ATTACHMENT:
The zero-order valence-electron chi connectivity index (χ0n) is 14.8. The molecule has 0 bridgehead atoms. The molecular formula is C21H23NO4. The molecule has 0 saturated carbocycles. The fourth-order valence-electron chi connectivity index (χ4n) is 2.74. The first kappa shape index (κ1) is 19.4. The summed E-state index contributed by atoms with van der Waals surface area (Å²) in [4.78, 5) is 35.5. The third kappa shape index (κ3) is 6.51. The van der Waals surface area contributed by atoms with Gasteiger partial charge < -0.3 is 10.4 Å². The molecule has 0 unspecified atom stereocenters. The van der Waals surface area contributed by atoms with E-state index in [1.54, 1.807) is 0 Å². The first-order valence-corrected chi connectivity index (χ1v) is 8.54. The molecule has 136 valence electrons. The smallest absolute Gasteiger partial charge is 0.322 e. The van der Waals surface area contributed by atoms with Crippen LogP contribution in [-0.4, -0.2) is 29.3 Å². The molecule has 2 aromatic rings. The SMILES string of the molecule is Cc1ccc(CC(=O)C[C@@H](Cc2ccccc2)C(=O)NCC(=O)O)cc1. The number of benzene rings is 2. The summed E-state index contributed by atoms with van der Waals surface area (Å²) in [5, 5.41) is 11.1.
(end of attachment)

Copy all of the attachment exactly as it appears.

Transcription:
The zero-order valence-electron chi connectivity index (χ0n) is 14.8. The molecule has 0 bridgehead atoms. The molecular formula is C21H23NO4. The molecule has 0 saturated carbocycles. The fourth-order valence-electron chi connectivity index (χ4n) is 2.74. The first kappa shape index (κ1) is 19.4. The summed E-state index contributed by atoms with van der Waals surface area (Å²) in [4.78, 5) is 35.5. The third kappa shape index (κ3) is 6.51. The van der Waals surface area contributed by atoms with Gasteiger partial charge < -0.3 is 10.4 Å². The molecule has 0 unspecified atom stereocenters. The van der Waals surface area contributed by atoms with E-state index in [1.54, 1.807) is 0 Å². The first-order valence-corrected chi connectivity index (χ1v) is 8.54. The molecule has 136 valence electrons. The smallest absolute Gasteiger partial charge is 0.322 e. The van der Waals surface area contributed by atoms with Crippen LogP contribution in [-0.4, -0.2) is 29.3 Å². The molecule has 2 aromatic rings. The SMILES string of the molecule is Cc1ccc(CC(=O)C[C@@H](Cc2ccccc2)C(=O)NCC(=O)O)cc1. The number of benzene rings is 2. The summed E-state index contributed by atoms with van der Waals surface area (Å²) in [5, 5.41) is 11.1.